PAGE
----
An arguement against Enoch and Jubilees - You can't pick and chose

If you are going to advocate and promote the book of Jubilees and Enoch as authoritative scripture, then you need to advocate for everything contained in these books and not just cherry pick the sections that appeal to your bias.
Jubilees 30:7 says to put women to death by burning them and stone their fathers if the woman marries a foreigner. (This is an outrageous racist law which is contrary to Torah)

Jubilees also tries to add several additional commandments concerning the sabbath which are not found in Torah thus breaking the law of not adding to or taking away from the commandments. (Duet 4:2, 12:32)

Jubilees also has fantastical tales about wars which never happened and promotes that the early patriarchs celebrated the annual feasts long before they were even known of by the Israelites during the Exodus.

There really is no end to the amount of doctrinal and historical inaccuracies I find with this book.

The Book of Enoch says that Enoch himself is the promised Messiah. (1 Enoch 37-71), Enoch is taken into heaven and shown prophetic visions concerning an eschatological hero known as the “Son of Man.” This figure is also called the “Chosen One,” “Anointed,” and “Righteous One,” which are all titles referring to the same Messianic figure in the narrative. The author of this section of 1 Enoch clearly draws upon Messianic prophecies from Daniel, Isaiah, Jeremiah, Ezekiel, etc., to develop this figure. At the end of this prophetic journey, the mystery of who the messiah is, is finally revealed.

Enoch 71:13-14 "And the Head of Days came with Michael and Raphael and Gabriel and Phanuel, and thousands and tens of thousands of angels without number. And he came to me and greeted me with his voice and said to me, “You are that Son of Man who was born for righteousness, and righteousness dwells on you, and the righteousness of the Head of Days will not forsake you.”
All genuine historians and scholarly journals published attribute the Dead Sea Scrolls to being written within the timeframe of 200 BCE to 70 CE. The scroll of Jubilees was dated to be authored around 150 BCE, and the 3rd section of Enoch called “The Book of Luminaries” is believed by archeologists and linguists to be authored around 100 BCE. Jubilees 4:17-25 says that Enoch “saw in a vision what has happened and what will occur”; the book of Jubilees contains many points of information otherwise found in the “Animal Apocalypse” such as Enoch’s wife being Edna. The Animal Apocalypse claims to predict the Maccabean Revolt (which occurred 167-160 BC) and is commonly dated to that time. The consensus since 2008 has been that the Animal Apocalypse came first, and the book of Luminaires & Jubilees after.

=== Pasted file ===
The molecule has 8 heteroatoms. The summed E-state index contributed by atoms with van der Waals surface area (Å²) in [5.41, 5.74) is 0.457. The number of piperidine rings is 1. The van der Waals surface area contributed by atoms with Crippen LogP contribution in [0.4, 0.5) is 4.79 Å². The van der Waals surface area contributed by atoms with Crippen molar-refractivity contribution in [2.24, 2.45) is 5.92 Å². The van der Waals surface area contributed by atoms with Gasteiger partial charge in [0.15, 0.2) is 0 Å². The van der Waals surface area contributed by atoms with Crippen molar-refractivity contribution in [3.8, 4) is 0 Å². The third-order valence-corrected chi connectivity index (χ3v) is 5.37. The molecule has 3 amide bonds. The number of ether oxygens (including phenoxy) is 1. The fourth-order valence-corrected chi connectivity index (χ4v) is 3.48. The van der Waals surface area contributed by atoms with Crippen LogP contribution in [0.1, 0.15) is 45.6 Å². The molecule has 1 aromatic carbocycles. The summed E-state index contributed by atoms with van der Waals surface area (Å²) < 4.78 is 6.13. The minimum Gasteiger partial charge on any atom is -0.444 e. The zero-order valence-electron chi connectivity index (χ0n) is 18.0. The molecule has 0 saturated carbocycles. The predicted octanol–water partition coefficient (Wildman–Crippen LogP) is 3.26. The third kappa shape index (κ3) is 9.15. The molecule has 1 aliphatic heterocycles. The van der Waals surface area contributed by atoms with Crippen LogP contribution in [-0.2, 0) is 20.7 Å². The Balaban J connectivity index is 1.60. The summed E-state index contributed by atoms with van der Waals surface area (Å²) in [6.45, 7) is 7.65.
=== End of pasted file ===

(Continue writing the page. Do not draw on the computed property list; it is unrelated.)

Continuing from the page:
Most of the Dead Sea Scrolls were written by sectarians known as Essenes who wanted to add an addition two illegitimate familes to the priesthood.
The document called “The War Scroll” column 2, line 2 indicates that 26 priestly courses were to be conducted in a 52-week year, and this would cause each course to serve 2 weeks at the temple. The easy breakdown of this is 26 x 2 = 52 weeks. 52 x 7 = 364 days. This is one reason the DSS calendars have 364-day years. More information about the Twenty-Six Priestly Courses can be found in the journal article published by Brill & Paul Winter 1956), pp. 215-217

The Bible only has 24 priestly courses, not 26. Even in the first century, the historian Josephus claims that there were only 24 priestly courses in Antiq. book 7, Chapter 14, Verse 7, which remained even unto his days. This calendar shows the 364 days revolving around the idea that the community at Qumran wanted to add an additional two courses to the priesthood. The claims that this 364-day calendar was in use prior to Babylonian captivity become erroneous when we see the chief of the priests; the heads of those 24 courses which David appointed in 1 Chronicles 24, returning to Jerusalem in Nehemiah chapter 12. This tells me the 364-day calendar was something which was probably created some time in the intertestamental period, especially since we see the post Babylonian exiles and priests returning to Jerusalem using transliterated Babylonian Hebrew month names for their calendar.
For more information you can read my book called “Expository Documentary of the Dead Sea Scroll Calendars & Interview by Shane Nelson”